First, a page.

Ohio Supreme Court

photo of Niraj Antani, Bill O'Neill
OHIO PUBLIC RADIO

Several Republican leaders are calling for Justice Bill O’Neill to step down from the Ohio Supreme Court because he says he'll run for governor. One state lawmaker is taking it one step further by invoking a section in the constitution that could force O’Neill out.

Representative Niraj Antani's resolution would summon O’Neill before a joint session of the legislature. Antani says that's where lawmakers can address their concerns about O'Neill serving on the Supreme Court while running for another office.

OHIO SUPREME COURT

The announcement by Ohio Supreme Court Justice Bill O’Neill that he intends  to run for governor raises questions about his ongoing role with the state high court.  Now the only Democrat on the court has announced he will recuse himself from all new cases, for the time being.  

photo of Bill O'Neill
KABIR BHATIA / WKSU

Ohio Supreme Court Justice Bill O’Neill has announced he’ll be filing to run for governor next year – on one condition.

photo of Ohio Supreme Court
DAN KONIK / STATEHOUSE NEWS BUREAU

The Ohio Supreme Court says a law requiring people living with HIV to disclose their status to potential sexual partners is constitutional and doesn’t violate free speech rights. 

Orlando Batista was sentenced in Hamilton County to eight years in prison for not telling his girlfriend he’s HIV positive. His lawyer Josh Thompson said his behavior was reprehensible, but the law perpetuates a stigma that keeps people from being tested and getting treatment.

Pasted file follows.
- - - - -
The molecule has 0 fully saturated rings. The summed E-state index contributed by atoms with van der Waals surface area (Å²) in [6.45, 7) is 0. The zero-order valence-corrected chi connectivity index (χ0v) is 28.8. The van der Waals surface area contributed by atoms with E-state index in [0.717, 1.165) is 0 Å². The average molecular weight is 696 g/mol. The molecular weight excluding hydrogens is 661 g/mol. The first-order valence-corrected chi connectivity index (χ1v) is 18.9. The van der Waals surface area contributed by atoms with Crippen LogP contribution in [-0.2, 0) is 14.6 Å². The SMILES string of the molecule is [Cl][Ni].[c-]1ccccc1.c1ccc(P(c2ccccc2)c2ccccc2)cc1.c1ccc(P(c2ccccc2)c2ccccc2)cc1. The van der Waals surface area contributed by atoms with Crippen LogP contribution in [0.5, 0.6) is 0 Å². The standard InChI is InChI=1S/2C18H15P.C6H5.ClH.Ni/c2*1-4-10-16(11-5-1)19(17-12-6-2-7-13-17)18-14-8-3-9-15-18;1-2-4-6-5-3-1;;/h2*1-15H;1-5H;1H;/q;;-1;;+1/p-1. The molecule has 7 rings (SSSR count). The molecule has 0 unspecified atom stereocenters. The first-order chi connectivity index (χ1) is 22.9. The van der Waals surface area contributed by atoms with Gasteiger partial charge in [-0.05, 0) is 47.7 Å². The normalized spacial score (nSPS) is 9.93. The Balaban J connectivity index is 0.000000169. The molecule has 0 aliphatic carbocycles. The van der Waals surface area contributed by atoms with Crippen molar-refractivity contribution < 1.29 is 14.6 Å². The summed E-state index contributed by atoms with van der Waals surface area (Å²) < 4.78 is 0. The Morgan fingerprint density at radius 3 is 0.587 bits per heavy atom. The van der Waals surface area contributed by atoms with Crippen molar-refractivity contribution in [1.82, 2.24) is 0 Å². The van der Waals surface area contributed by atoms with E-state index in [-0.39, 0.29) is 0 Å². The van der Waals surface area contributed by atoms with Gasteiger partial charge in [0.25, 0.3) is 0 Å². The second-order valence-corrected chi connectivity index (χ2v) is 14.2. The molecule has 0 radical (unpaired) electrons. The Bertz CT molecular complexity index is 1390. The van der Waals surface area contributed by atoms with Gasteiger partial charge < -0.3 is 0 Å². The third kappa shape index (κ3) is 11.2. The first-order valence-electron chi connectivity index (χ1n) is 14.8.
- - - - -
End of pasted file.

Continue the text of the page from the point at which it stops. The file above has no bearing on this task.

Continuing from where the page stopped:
photo of judge gavel
ESB PROFESSIONAL / SHUTTERSTOCK

A divided Ohio Supreme Court says juvenile courts can dismiss sex charges against a child under 13 if the kids involved in sexual conduct were close in age. The decision in the case involved a 12-year-old and a 9-year-old.

WIKIMEDIA COMMONS

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Jim Renacci
NEOMED

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DAN KONIK / STATEHOUSE NEWS BUREAU

A state budget provision just taking effect would change an 80-year-old policy, requiring those who want to dispute tax decisions go to one of 12 regional appeals courts instead of the Ohio Supreme Court.  

The Ohio Supreme Court’s Director of Public Information, Edward Miller, says the change was requested after a flood of local property tax disputes, when the court’s main role is to rule on big cases involving the constitution.

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WIKIMEDIA COMMONS

Here are your morning headlines for Friday, September 29th:

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Dan Konik

The Ohio Supreme Court has heard yet another case involving one of the state’s abortion providers. It’s the second one this month. But as Ohio Public Radio’s Jo Ingles reports, this case revolves around a different issue.

This case began a few years ago when state lawmakers attached restrictions on abortion to the 2013-14 state budget.

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CLEVELAND CLINIC

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COMMONS.WIKIMEDIA.ORG

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CITY OF HUDSON

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STATEHOUSE NEWS BUREAU

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Quicken Loans Arena
MARK URYCKI / WCPN

The NBA says if the renovation of Quicken Loans Arena does not start in seven weeks, Cleveland will not be considered for the 2020 or 2021 All-Star Game.

photo of speed camera
KABIR BHATIA / WKSU

Akron will bring back six school zone-speed cameras after an Ohio Supreme Court decision this morning. The case challenged a state law that requires police officers must be present -- and other conditions met --when the cameras are used.